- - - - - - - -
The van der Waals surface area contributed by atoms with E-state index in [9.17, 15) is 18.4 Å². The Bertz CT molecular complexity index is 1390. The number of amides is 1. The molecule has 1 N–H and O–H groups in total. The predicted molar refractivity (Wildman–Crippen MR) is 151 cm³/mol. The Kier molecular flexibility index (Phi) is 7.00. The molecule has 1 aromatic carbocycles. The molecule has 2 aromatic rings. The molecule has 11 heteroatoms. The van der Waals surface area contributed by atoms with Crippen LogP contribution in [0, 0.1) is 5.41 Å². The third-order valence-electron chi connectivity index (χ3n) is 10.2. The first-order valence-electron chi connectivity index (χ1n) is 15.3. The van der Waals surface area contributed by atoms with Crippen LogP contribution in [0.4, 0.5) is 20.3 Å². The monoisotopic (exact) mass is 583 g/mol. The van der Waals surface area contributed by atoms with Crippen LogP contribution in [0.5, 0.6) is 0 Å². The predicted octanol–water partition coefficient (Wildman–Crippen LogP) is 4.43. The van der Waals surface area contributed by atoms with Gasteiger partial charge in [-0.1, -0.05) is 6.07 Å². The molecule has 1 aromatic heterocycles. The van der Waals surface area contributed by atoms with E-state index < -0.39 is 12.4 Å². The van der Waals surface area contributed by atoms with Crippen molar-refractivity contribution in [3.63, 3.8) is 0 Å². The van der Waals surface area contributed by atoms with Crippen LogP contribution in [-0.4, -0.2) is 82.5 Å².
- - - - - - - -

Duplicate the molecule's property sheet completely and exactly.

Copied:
The van der Waals surface area contributed by atoms with E-state index in [9.17, 15) is 18.4 Å². The Bertz CT molecular complexity index is 1390. The number of amides is 1. The molecule has 1 N–H and O–H groups in total. The predicted molar refractivity (Wildman–Crippen MR) is 151 cm³/mol. The Kier molecular flexibility index (Phi) is 7.00. The molecule has 1 aromatic carbocycles. The molecule has 2 aromatic rings. The molecule has 11 heteroatoms. The van der Waals surface area contributed by atoms with Crippen LogP contribution in [0, 0.1) is 5.41 Å². The third-order valence-electron chi connectivity index (χ3n) is 10.2. The first-order valence-electron chi connectivity index (χ1n) is 15.3. The van der Waals surface area contributed by atoms with Crippen LogP contribution in [0.4, 0.5) is 20.3 Å². The monoisotopic (exact) mass is 583 g/mol. The van der Waals surface area contributed by atoms with Crippen LogP contribution in [0.5, 0.6) is 0 Å². The predicted octanol–water partition coefficient (Wildman–Crippen LogP) is 4.43. The van der Waals surface area contributed by atoms with Gasteiger partial charge in [-0.1, -0.05) is 6.07 Å². The molecule has 1 aromatic heterocycles. The van der Waals surface area contributed by atoms with E-state index < -0.39 is 12.4 Å². The van der Waals surface area contributed by atoms with Crippen molar-refractivity contribution in [3.63, 3.8) is 0 Å². The van der Waals surface area contributed by atoms with Crippen LogP contribution in [-0.4, -0.2) is 82.5 Å².